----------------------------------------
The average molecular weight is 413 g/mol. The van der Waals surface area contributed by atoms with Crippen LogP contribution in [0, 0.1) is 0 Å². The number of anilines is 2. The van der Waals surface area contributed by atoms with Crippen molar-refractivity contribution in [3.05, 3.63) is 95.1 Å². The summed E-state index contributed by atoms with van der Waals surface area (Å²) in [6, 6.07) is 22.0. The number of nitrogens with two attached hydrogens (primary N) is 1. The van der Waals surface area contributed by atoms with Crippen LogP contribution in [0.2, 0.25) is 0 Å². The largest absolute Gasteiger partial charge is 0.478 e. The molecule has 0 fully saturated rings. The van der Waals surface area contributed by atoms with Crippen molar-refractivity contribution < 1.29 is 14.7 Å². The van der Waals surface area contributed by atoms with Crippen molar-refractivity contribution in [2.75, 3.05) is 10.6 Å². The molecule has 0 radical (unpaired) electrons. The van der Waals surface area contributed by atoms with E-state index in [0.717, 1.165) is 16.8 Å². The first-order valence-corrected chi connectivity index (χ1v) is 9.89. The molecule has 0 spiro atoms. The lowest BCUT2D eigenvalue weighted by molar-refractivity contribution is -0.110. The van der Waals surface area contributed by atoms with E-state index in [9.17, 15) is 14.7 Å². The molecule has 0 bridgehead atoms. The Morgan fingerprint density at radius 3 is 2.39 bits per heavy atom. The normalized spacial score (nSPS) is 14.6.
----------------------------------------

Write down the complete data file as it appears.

The average molecular weight is 413 g/mol. The van der Waals surface area contributed by atoms with Crippen LogP contribution in [0, 0.1) is 0 Å². The number of anilines is 2. The van der Waals surface area contributed by atoms with Crippen molar-refractivity contribution in [3.05, 3.63) is 95.1 Å². The summed E-state index contributed by atoms with van der Waals surface area (Å²) in [6, 6.07) is 22.0. The number of nitrogens with two attached hydrogens (primary N) is 1. The van der Waals surface area contributed by atoms with Crippen LogP contribution in [0.2, 0.25) is 0 Å². The largest absolute Gasteiger partial charge is 0.478 e. The molecule has 0 fully saturated rings. The van der Waals surface area contributed by atoms with Crippen molar-refractivity contribution < 1.29 is 14.7 Å². The van der Waals surface area contributed by atoms with Crippen molar-refractivity contribution in [2.75, 3.05) is 10.6 Å². The molecule has 0 radical (unpaired) electrons. The van der Waals surface area contributed by atoms with E-state index in [0.717, 1.165) is 16.8 Å². The first-order valence-corrected chi connectivity index (χ1v) is 9.89. The molecule has 0 spiro atoms. The lowest BCUT2D eigenvalue weighted by molar-refractivity contribution is -0.110. The van der Waals surface area contributed by atoms with E-state index in [9.17, 15) is 14.7 Å². The molecule has 0 bridgehead atoms. The Morgan fingerprint density at radius 3 is 2.39 bits per heavy atom. The normalized spacial score (nSPS) is 14.6.